What Elon Musk Got Wrong
When Elon Musk bought Twitter for $44 billion, he clearly didn’t know that the key assets he was buying lay in Twitter’s 7,500 workers’ heads.
On corporate balance sheets, the assets of a corporation are its factories, equipment, patents, and brand name. Workers aren’t considered assets. They appear as costs. In fact, payrolls are typically two-thirds of a corporation’s total costs. Which is why companies often cut payrolls to increase profits.
The reason for this is simple. Corporations have traditionally been viewed as production systems. Assets are things that corporations own, which turn inputs—labor, raw materials, and components—into marketable products. Reduce the costs of these inputs, and—presto—each product generates more profit. Or that’s been the traditional view.
Yet today, increasingly, corporations aren’t just production systems. They’re systems for directing the know-how, know-what, know-where, and know-why of the people who work within them.
A large and growing part of the value of a corporation now lies in the heads of its workers—heads that know how to innovate, know what needs improvement, know where the company’s strengths and vulnerabilities are found, and know why the corporation succeeds (or doesn’t).
These human assets are becoming the key assets of today’s corporations. But they can’t be owned, as are factories, equipment, patents, and brands. They must be motivated.
When Musk fired half of Twitter’s workforce, then threatened to fire any remaining dissenters and demanded that the rest pledge to accept “long hours at high intensity”—leading to the resignations last week of an estimated 1,200 more Twitter employees—he began to destroy what he bought.
Now he’s panicking. Last week he tried to hire back some of the people he fired. On Friday he sent emails to Twitter employees asking that “anyone who actually writes software” report in, and stating that he wanted to learn about Twitter’s “tech stack” (its software and related systems). But even if Musk gets this information, he probably won’t be able to save Twitter.
Most of Twitter’s employees are now gone, which means most of its know-how to prevent outages and failures during high-traffic events is also gone, most of its know-what is necessary to maintain and enhance computing architecture is gone, most of its know-where to guard against cyberattacks is gone, and most of its know-why hate speech (and other awful stuff advertisers want to avoid) is getting through its filters and what to do about it, is also now gone. Without this knowledge and talent, Twitter is a shell—an office building, some patents, and a brand— without the capacity to improve or even sustain its service.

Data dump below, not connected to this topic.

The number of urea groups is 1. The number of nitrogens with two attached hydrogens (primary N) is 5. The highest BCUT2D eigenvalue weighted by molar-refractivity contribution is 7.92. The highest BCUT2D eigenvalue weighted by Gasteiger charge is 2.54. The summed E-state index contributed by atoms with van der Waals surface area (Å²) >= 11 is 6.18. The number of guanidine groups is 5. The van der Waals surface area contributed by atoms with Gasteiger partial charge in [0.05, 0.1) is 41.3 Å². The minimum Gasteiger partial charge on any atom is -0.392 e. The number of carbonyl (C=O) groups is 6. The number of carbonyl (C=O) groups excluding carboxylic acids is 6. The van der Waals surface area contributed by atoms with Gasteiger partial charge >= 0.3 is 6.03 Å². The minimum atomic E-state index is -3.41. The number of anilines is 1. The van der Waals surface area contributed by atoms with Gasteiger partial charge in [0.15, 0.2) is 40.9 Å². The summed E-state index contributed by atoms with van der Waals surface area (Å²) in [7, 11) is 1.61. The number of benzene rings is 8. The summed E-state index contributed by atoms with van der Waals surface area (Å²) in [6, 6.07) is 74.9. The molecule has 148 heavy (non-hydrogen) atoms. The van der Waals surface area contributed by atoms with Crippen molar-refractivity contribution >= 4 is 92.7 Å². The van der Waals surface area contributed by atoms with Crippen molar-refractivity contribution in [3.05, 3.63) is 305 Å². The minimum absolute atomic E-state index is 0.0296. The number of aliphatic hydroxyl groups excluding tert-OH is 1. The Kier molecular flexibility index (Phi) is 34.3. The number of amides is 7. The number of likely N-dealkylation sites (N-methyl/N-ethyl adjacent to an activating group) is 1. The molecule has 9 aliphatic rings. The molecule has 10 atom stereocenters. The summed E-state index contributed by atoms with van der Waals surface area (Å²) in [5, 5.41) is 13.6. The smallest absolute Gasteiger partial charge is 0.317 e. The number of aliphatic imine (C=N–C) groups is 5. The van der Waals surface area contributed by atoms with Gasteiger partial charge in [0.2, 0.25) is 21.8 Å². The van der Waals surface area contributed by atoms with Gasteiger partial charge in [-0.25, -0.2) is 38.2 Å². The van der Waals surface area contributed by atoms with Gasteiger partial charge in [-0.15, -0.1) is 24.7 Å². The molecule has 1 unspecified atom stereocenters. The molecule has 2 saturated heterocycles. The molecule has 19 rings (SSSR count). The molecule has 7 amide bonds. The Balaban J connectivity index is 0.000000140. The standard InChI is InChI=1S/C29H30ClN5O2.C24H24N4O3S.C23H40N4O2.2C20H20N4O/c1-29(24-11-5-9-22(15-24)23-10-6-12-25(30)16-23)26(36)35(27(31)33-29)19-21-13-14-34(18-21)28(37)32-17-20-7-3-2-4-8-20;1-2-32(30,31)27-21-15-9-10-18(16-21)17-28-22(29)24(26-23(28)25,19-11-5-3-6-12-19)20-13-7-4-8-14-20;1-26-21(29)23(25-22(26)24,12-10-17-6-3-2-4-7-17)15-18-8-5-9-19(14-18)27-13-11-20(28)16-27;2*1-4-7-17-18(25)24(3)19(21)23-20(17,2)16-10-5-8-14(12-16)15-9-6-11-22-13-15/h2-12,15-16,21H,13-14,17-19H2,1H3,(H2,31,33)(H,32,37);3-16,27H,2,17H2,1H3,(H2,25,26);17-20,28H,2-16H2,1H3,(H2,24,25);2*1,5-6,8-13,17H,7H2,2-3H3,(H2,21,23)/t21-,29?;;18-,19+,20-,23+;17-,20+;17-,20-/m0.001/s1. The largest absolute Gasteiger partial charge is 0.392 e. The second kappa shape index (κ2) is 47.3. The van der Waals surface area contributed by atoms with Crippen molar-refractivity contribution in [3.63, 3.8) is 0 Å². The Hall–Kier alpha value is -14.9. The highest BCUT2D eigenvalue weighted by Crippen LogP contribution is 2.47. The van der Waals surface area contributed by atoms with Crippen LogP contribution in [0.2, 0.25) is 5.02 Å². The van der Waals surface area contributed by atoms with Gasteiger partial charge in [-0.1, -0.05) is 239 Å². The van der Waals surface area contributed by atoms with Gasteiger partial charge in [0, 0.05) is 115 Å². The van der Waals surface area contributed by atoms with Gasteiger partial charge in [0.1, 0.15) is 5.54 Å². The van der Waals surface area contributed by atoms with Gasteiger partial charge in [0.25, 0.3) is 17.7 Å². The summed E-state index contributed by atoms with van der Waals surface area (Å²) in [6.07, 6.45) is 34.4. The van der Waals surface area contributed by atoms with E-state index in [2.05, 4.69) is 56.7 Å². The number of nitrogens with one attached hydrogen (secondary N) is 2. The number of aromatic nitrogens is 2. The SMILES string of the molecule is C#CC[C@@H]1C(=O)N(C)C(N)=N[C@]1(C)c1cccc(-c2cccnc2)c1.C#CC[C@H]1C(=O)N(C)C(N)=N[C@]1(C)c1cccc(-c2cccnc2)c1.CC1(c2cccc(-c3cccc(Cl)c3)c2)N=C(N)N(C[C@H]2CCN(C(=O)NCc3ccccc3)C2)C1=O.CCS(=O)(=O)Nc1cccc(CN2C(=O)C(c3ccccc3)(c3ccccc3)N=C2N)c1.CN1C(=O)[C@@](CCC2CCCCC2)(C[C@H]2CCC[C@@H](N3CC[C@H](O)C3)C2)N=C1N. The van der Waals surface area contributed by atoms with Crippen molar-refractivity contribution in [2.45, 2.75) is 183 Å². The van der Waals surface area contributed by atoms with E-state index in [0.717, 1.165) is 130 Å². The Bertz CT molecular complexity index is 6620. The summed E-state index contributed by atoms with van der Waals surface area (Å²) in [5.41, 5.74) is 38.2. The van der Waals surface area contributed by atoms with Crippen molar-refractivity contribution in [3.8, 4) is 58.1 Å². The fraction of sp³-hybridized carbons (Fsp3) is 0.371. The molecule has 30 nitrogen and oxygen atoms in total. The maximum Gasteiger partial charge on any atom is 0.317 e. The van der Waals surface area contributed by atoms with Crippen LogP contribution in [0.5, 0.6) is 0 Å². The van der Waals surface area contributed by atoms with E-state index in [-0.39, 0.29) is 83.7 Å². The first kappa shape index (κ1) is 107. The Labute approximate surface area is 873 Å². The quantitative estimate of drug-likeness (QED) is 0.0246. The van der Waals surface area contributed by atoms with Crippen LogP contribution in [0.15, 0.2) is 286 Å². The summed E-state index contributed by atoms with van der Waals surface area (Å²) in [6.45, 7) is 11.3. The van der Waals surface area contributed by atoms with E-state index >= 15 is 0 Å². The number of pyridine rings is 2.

Twitter is unlikely to fail all at once. But bugs and glitches will mount, the quality of what’s offered will deteriorate, hateful tweets will burgeon, and customers and advertisers will flee. As Richard Forno, assistant director of the Center for Cybersecurity at the University of Maryland, Baltimore County told the New York Times, “it’s like putting a car on the road, hitting the accelerator, and then the driver jumps out. How far is it going to go before it crashes?” Not even Donald Trump seems particularly eager to take up Musk’s offer to have him back on the platform.
Safe to say, Twitter is no longer worth the nearly $44 billion Musk paid for it. It’s now probably worth only a fraction of that sum—a fact that should be of no small concern to the bankers who lent Musk $30 billion to purchase Twitter on condition he pay $1 billion a year in interest.
Two lessons here.
First, corporations that regard employees only as costs to be cut rather than as assets to be nourished can make humongous mistakes. Elon Musk is Exhibit #1.
Second, where corporations view employees as costs, the traditional way for employees to flex their muscle is to strike, thereby temporarily closing factories and stopping the machines.
But where employees are a corporation’s key assets, workers’ greater power comes in threatening to— or actually—walking out the door. Elon Musk is Exhibit #2.Wait, before you go…
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